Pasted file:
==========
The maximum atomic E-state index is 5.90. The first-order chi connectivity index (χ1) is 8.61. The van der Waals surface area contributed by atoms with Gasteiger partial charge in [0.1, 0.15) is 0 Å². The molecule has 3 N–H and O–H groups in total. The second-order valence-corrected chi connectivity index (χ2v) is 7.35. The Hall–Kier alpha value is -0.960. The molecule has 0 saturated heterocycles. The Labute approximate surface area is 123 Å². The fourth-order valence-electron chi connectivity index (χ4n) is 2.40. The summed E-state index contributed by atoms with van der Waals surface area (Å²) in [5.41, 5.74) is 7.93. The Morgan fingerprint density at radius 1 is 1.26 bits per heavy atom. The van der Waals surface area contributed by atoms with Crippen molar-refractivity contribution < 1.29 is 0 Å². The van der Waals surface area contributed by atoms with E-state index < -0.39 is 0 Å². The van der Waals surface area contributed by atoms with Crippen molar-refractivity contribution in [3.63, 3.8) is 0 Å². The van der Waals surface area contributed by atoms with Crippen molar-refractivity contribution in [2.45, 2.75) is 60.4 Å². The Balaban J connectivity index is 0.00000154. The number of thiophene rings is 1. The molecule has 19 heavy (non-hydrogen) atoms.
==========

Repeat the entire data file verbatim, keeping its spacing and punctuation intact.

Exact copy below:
The maximum atomic E-state index is 5.90. The first-order chi connectivity index (χ1) is 8.61. The van der Waals surface area contributed by atoms with Gasteiger partial charge in [0.1, 0.15) is 0 Å². The molecule has 3 N–H and O–H groups in total. The second-order valence-corrected chi connectivity index (χ2v) is 7.35. The Hall–Kier alpha value is -0.960. The molecule has 0 saturated heterocycles. The Labute approximate surface area is 123 Å². The fourth-order valence-electron chi connectivity index (χ4n) is 2.40. The summed E-state index contributed by atoms with van der Waals surface area (Å²) in [5.41, 5.74) is 7.93. The Morgan fingerprint density at radius 1 is 1.26 bits per heavy atom. The van der Waals surface area contributed by atoms with Crippen molar-refractivity contribution < 1.29 is 0 Å². The van der Waals surface area contributed by atoms with E-state index < -0.39 is 0 Å². The van der Waals surface area contributed by atoms with Crippen molar-refractivity contribution in [3.63, 3.8) is 0 Å². The van der Waals surface area contributed by atoms with Crippen molar-refractivity contribution in [2.45, 2.75) is 60.4 Å². The Balaban J connectivity index is 0.00000154. The number of thiophene rings is 1. The molecule has 19 heavy (non-hydrogen) atoms.